Panel studies access and affordability to insulin / Frankfort

Smith 08 21 19

Sen. Brandon Smith, R-Hazard, asking about manufacturer coupons for insulin

FRANKFORT, KY (August 22, 2019) – Ashamed, Angie Summers suffered in silence as she self-rationed her insulin. She couldn’t afford the amount prescribed to control her Type 2 diabetes – despite having employer-provided health insurance.

First, a condition called neuropathy caused stinging, burning and stabbing pains in Summers’ feet. That led to a complication called Charcot, where the bones and joints of her right foot started breaking. Ultimately, she had to have her right leg amputated just below the knee.

Now she has gastroparesis, where her stomach cannot empty itself of food in a normal fashion.

“I will not be silent anymore because other people need to know that they don’t have to be silent either,” Summers said while testifying before Wednesday's meeting of the Interim Joint Committee on Banking and Insurance. “Diabetes, whether Type 1 or Type 2, should not be a death sentence.”

Gary Dougherty of the American Diabetes Association (ADA) testified that Summers isn’t alone in her struggle.

“Using less than the prescribed amount of insulin can result in uncontrolled glucose levels which can lead to damage to one’s eyes, kidneys and heart,” he said. “Ultimately, without enough insulin, diabetic ketoacidosis can occur. If untreated, it can lead to diabetic coma – or even death.”

In Kentucky 567,000 residents, or just over 15 percent of the state’s adult population, have diabetes, Dougherty said. Of those, an estimated 108,000 have diabetes but don’t know it. Another 1.16 million, or 35 percent of the adult population, have prediabetes. He added that every year an estimated 130,000 Kentuckians are diagnosed with diabetes.

People with diabetes have medical expenses approximately 2.3 times higher than those who do not have diabetes, Dougherty said. In Kentucky, the total direct medical expense for diagnosed diabetes was estimated at 3.6 billion in 2017. Another 1.6 billion was spent on indirect costs from lost productivity due to diabetes.

Dougherty said the problem had gotten so acute that states started taking action in place of Congress.

During the General Assembly’s last regular session, Rep. Danny Bentley, R-Russell, introduced House Bill 502 to address the rising price in insulin. Dougherty said the ADA supported provisions of the bill concerning price transparency from drug manufacturers and third-party administrators of prescription drug programs, commonly referred to as PBMs. The ADA, however, recommended additional provisions be added to include other key players in the supply chain including health insurers and pharmacies.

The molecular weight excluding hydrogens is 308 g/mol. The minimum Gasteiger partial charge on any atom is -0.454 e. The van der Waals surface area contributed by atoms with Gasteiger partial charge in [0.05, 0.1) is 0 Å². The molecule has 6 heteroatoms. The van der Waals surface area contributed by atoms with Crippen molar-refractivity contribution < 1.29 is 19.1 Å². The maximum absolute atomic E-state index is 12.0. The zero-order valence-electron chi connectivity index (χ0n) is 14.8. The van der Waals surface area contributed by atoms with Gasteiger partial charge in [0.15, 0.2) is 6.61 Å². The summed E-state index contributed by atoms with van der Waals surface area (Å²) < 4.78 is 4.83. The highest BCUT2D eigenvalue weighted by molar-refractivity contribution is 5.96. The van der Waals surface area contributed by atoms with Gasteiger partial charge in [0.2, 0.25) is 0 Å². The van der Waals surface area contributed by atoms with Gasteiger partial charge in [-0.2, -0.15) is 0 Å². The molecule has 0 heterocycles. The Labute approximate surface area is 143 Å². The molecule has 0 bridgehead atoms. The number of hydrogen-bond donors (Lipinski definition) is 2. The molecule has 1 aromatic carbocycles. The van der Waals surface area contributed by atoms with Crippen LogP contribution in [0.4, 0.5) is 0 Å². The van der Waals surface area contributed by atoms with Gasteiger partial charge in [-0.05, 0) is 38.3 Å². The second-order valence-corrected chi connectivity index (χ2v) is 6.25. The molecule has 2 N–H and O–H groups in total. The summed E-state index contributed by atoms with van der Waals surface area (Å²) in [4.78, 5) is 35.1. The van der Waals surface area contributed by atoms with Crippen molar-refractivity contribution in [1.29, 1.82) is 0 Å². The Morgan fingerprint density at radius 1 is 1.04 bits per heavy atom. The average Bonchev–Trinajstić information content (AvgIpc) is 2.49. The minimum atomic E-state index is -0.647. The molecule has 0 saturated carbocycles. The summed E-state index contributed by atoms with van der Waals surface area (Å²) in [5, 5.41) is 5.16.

In May, Colorado became the first state to cap copays for insulin at $100 per month, Dougherty said. Colorado’s law also directed the state’s attorney general to investigate insulin pricing.

In June, Bentley prefiled legislation, known as Bill Request 105, that is similar to the Colorado law. Dougherty said it would cap the insulin copay at $100 per month but not instruct Kentucky’s attorney general to investigate insulin pricing.

Dougherty said the ADA was aware of similarly proposed legislation in 17 states including Illinois, Maryland, Michigan, New York and Wisconsin.

Stewart Perry of the National Diabetes Volunteer Leadership Council testified that he would like Kentucky to do more than pass transparency laws.

“If you pass a bill for transparency and all it does is tell you who you think might be hosing you, it makes no sense,” he said. “If you pass a bill that is going to make meaningful changes to the supply chain, it does.

“If we are going to pass transparency legislation, let’s figure out how it is going to lower consumer costs.”

Sen. Christian McDaniel, R-Taylor Mill, expressed concern the Colorado law shifted the cost burden to that state’s taxpayers without addressing rising prices of insulin. Dougherty responded that as Colorado’s law is implemented, advocates like him could study the results to draft better legislation in other states like Kentucky.

“It’s not a perfect solution,” Dougherty said of the Colorado law. “It is a response to the issue, and I think it is probably an evolving response.”

Sen. Brandon Smith, R-Hazard, asked if manufacturer’s coupons were available for insulin. Dougherty said the problem was the discounts don't count towards people’s deductible, copay or coinsurance.

Sen. Reginald Thomas, D-Lexington, said he was considering legislation that would allow people to count the costs of services they receive at community health centers to go toward their health care deductible.

No one representing drug manufacturers, PBMs or health insurers testified before the committee.

Summers finished her testimony with this statement to committee members:

“More than 100 million people are living with the effects of diabetes. You know someone who has diabetes. If you are smart ... you are praying they can afford their insulin because if they can’t they are not going to ask for help. They don’t want to be a burden because it is not one month. It is every month. It is not one time. It is the rest of their lives.”


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